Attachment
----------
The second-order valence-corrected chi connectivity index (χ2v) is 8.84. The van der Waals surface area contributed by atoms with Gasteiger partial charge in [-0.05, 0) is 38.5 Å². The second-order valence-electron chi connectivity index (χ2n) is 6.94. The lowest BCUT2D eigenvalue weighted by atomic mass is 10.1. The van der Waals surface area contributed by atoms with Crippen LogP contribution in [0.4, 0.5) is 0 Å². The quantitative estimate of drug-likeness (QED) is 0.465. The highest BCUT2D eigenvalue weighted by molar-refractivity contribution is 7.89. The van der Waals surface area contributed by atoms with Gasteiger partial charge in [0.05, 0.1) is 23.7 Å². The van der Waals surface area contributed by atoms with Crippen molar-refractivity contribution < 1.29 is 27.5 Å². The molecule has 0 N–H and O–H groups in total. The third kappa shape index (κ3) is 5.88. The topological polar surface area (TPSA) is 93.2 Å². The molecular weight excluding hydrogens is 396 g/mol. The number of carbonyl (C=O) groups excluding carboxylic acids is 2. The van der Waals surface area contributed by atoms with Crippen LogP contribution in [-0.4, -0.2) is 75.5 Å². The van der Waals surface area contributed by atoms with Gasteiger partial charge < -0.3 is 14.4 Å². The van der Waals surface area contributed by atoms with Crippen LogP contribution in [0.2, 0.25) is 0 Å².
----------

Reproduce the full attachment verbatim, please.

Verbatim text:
The second-order valence-corrected chi connectivity index (χ2v) is 8.84. The van der Waals surface area contributed by atoms with Gasteiger partial charge in [-0.05, 0) is 38.5 Å². The second-order valence-electron chi connectivity index (χ2n) is 6.94. The lowest BCUT2D eigenvalue weighted by atomic mass is 10.1. The van der Waals surface area contributed by atoms with Crippen LogP contribution in [0.4, 0.5) is 0 Å². The quantitative estimate of drug-likeness (QED) is 0.465. The highest BCUT2D eigenvalue weighted by molar-refractivity contribution is 7.89. The van der Waals surface area contributed by atoms with Gasteiger partial charge in [0.05, 0.1) is 23.7 Å². The van der Waals surface area contributed by atoms with Crippen molar-refractivity contribution < 1.29 is 27.5 Å². The molecule has 0 N–H and O–H groups in total. The third kappa shape index (κ3) is 5.88. The topological polar surface area (TPSA) is 93.2 Å². The molecular weight excluding hydrogens is 396 g/mol. The number of carbonyl (C=O) groups excluding carboxylic acids is 2. The van der Waals surface area contributed by atoms with Crippen LogP contribution in [-0.4, -0.2) is 75.5 Å². The van der Waals surface area contributed by atoms with Gasteiger partial charge < -0.3 is 14.4 Å². The van der Waals surface area contributed by atoms with Crippen LogP contribution in [0.2, 0.25) is 0 Å².